Two studies prove that wealth management tools help firms gain customer-share among the affluent
Anxious to rebuild their portfolios in the wake of the dot-com bubble and the Sept.11 terrorist attacks, investors have turned to banks and brokers for advice. Firms best-positioned to aid these clients will feature a wealth management information technology that focuses on a customer- and advice-centric approach.
Approximately 73 million individuals had $100,000 or more of investable assets worldwide at the end of 2001, totaling approximately $42 trillion, according to Celent Communications.
Financial institutions pursuing the assets of affluent clients can reap close to $800 billion in management fees by the end of 2007, with the high net worth segment accounting for the bulk of the fees at 37 percent, followed by the mass affluent segment (those with assets of $100,000 to $1 million) at 33 percent, according to Celent.
Approximately half of the nation's households are invested in the stock market, through 401(k) plans, stocks, bonds, mutual funds, IRAs and other managed assets.
Wealth management provides the methodology to monitor customer activity in a holistic manner and enables firms to service clients at the right time or stage in their wealth cycle. Defined as a suite of services and products designed to assist in the accumulation, management and transfer of wealth for individuals, wealth management tools can build long-term relationships and help customers reach their financial goals over the course of their lifetimes.
This approach helps institutions cross-sell more products, increase share of customer wallet, and attract and retain assets. Further, wealth management tools help firms become primary advisers who coordinate all investment activities, including those conducted by other advisers with whom the client may have a relationship.
"During the dot-com boom, consumers assumed, 'Who needs an adviser to make the right decisions,'" said Sang Lee, analyst at Celent Communications. "As consumers become more careful, they are taking a step back, and want professional guidance to maintain their wealth and do better financially during the tough times. This is refueling the interest in seeking financial advice from professional institutions."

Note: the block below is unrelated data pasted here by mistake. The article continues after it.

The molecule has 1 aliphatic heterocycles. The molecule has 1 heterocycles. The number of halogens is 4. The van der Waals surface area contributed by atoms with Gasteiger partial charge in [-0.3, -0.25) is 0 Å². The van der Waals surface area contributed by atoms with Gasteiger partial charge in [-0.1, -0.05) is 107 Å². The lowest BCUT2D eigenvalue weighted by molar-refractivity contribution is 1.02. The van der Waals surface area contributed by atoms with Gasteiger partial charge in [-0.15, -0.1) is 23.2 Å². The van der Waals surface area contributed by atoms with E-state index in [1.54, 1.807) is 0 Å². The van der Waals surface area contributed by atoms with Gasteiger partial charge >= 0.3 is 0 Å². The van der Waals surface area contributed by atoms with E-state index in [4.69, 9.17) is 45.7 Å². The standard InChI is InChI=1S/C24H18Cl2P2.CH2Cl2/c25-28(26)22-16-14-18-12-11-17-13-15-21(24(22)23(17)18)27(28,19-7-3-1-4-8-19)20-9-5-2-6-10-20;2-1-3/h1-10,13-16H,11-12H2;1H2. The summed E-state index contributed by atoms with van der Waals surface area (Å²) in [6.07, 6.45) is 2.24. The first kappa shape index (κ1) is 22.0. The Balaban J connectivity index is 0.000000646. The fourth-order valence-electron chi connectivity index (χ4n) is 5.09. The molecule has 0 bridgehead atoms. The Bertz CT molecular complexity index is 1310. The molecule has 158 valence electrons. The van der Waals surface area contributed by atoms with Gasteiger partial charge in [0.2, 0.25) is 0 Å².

A wealth management strategy is founded on technology. Technology can provide a better customer view, increase adviser productivity, service and communication, support consistency and control across the organization in managing client assets, and help the firm to remain competitive in the marketplace.
Banks and brokers are also learning that these tools help to service customers through a multichannel approach.
"Banks need to have better conversations with customers and this is supported by technology," said Shaw Lively, research manager at Financial Insights and author of a report, Making the Case for Advice and Wealth Management What's Driving Customer Need? The report analyzes the results of the 2001 Federal Reserve Survey of Consumer Finances in the United States for implications for financial institutions' wealth management and advice strategies.
"Customer interactions can be conducted either online, during a conversation with a call center representative who can pull up their history and work through an application, or even when companies send a workbook that guides the customer through an application via the Web," said Lively.